Cytogenetic Technologists

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About the Job

Analyze chromosomes found in biological specimens such as amniotic fluids, bone marrow, and blood to aid in the study, diagnosis, or treatment of genetic diseases.

It is also Called

  • Technical Specialist, Cytogenetics
  • Senior Cytogenetics Laboratory Director
  • Senior Cytogenetic Technologist
  • Research Laboratory Specialist (Research Lab Specialist)
  • Medical Laboratory Specialist (Medical Lab Specialist)
  • Lead Technologist in Cytogenetics
  • Lead Cytogenetic Technologist
  • Laboratory Technologist (Lab Technologist)
  • Laboratory Specialist (Lab Specialist)
  • Head of Cytogenetics
View All

What They Do

  • Develop and implement training programs for trainees, medical students, resident physicians or post-doctoral fellows.
  • Maintain laboratory equipment such as photomicroscopes, inverted microscopes, and standard darkroom equipment.
  • Supervise subordinate laboratory staff.
  • Archive case documentation and study materials as required by regulations and laws.
  • Identify appropriate methods of specimen collection, preservation, or transport.
  • Communicate to responsible parties unacceptable specimens and suggest remediation for future submissions.
  • Evaluate appropriateness of received specimens for requested tests.
  • Determine optimal time sequences and methods for manual or robotic cell harvests.
  • Develop, implement, and monitor quality control and quality assurance programs to ensure accurate and precise test performance and reports.
  • Select appropriate methods of preparation and storage of media to maintain potential of hydrogen (pH), sterility, or ability to support growth.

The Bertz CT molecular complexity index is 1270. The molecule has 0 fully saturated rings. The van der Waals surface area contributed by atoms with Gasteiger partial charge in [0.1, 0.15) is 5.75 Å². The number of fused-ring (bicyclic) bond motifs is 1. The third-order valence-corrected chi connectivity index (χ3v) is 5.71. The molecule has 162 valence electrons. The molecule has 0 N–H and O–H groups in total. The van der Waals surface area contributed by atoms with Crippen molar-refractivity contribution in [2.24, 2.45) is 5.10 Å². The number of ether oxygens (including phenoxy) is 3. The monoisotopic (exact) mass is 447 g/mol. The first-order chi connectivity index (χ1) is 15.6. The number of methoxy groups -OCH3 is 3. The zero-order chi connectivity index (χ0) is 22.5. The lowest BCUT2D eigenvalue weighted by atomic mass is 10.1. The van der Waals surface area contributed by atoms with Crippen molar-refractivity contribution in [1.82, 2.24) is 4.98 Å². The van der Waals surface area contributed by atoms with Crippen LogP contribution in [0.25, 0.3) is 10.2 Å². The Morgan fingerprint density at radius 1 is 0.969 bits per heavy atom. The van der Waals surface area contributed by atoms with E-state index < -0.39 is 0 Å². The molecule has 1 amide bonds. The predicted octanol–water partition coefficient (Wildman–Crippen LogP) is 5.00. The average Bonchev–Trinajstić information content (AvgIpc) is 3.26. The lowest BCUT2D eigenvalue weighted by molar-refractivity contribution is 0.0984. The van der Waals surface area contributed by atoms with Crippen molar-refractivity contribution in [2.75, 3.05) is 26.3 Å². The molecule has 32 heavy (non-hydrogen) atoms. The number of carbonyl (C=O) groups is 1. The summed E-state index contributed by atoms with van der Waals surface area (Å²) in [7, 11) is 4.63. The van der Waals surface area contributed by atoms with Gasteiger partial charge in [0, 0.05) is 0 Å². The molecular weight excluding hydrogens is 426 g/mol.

People who work in this occupation generally have the interest code: IRC.

This means people who work in this occupation generally have Investigative interests, but also prefer Realistic and Conventional environments.

Work Values

People who work in this occupation generally prize Achievement, but also value Independence and Recognition in their jobs.

Things They Need to Know

  • Biology - Knowledge of plant and animal organisms, their tissues, cells, functions, interdependencies, and interactions with each other and the environment.
  • English Language - Knowledge of the structure and content of the English language including the meaning and spelling of words, rules of composition, and grammar.
  • Chemistry - Knowledge of the chemical composition, structure, and properties of substances and of the chemical processes and transformations that they undergo. This includes uses of chemicals and their interactions, danger signs, production techniques, and disposal methods.
  • Computers and Electronics - Knowledge of circuit boards, processors, chips, electronic equipment, and computer hardware and software, including applications and programming.
  • Education and Training - Knowledge of principles and methods for curriculum and training design, teaching and instruction for individuals and groups, and the measurement of training effects.

Things They Need to Be Able to Do

  • Reading Comprehension - Understanding written sentences and paragraphs in work related documents.
  • Active Listening - Giving full attention to what other people are saying, taking time to understand the points being made, asking questions as appropriate, and not interrupting at inappropriate times.
  • Critical Thinking - Using logic and reasoning to identify the strengths and weaknesses of alternative solutions, conclusions or approaches to problems.
  • Speaking - Talking to others to convey information effectively.
  • Writing - Communicating effectively in writing as appropriate for the needs of the audience.
  • Judgment and Decision Making - Considering the relative costs and benefits of potential actions to choose the most appropriate one.
  • Active Learning - Understanding the implications of new information for both current and future problem-solving and decision-making.

Preparation Required

Most of these occupations require a four-year bachelor's degree, but some do not.


In 2016, the average annual wage in California was $80,500 with most people making between $44,330 and $115,530


avg. annual growth

During 2014, this occupation employed approximately 10,800 people in California. It is projected that there will be 12,900 employed in 2024.

This occupation will have about 210 openings due to growth and about 260 replacement openings for approximately 470 total annual openings.